Oh no, a group of volunteers who do everything for free and let you use
their stuff for free demand that you put a _little_ effort into
> > (Also, I've never encountered an API that really clearly defined
> > everything 100%, whether it was proprietary or open source. If it's
> > open source, at least you can find out yourself, and maybe even
> > contribute a patch for clarification.)
> You might try taking a look at Cocoa API doc, reference guides, and sample code from Apple you despise so much. They are by no means perfect, but it is a world different from what we’ve got to work with in FFmpeg. Again, we’re not talking a simple patch here and there. We are talking a significant writing endeavor.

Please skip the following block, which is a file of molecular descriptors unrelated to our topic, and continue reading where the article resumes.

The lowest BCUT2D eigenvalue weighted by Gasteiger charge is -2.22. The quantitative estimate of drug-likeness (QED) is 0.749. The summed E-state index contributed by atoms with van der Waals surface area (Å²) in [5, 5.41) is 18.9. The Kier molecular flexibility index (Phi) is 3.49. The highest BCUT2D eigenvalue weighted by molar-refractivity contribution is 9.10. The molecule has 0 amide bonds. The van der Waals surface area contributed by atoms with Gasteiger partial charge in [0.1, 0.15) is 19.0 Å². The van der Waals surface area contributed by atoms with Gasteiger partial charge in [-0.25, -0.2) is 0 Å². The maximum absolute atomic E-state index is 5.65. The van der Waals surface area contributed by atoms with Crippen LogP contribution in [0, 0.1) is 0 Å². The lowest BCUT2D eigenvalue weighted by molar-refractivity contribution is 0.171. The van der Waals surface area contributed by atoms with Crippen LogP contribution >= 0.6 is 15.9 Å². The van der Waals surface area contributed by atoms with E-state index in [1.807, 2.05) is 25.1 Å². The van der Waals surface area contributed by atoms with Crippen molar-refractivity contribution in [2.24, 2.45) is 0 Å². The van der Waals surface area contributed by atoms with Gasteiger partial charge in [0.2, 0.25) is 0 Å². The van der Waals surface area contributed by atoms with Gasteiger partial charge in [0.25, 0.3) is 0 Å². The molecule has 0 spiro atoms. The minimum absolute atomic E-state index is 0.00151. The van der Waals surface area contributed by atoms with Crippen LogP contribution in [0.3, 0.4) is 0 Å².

No, they're not perfect. And again, it's a different dynamic:
undocumented closed source is just as useful as what happens to be
known about it, while you can get more out of undocumented open source.
> > I don't know what you got "lambasted" for, but you probably either
> > touched a sensible subject, got into some flamewar and internal
> > politics, or you did something honestly stupid.
> Your assumptions are wrong. I reported behavior, asked design questions, provided full source code and a running app for OS X. Without actually debugging or looking at the source code I provided, devs just denied what I reported, and turned things into a personal issue rather than answer the question. I’ve been on this mailing list for almost three years now, and while I applaud the questions that get answers, my observation is that this mailing list particularly does not like extended discussion of any kind, but particularly design issues and architectural decisions.
I've searched the ffmpeg-devel mailing list, and didn't find your name.
Not even one mail! And my archive goes almost 2 years back.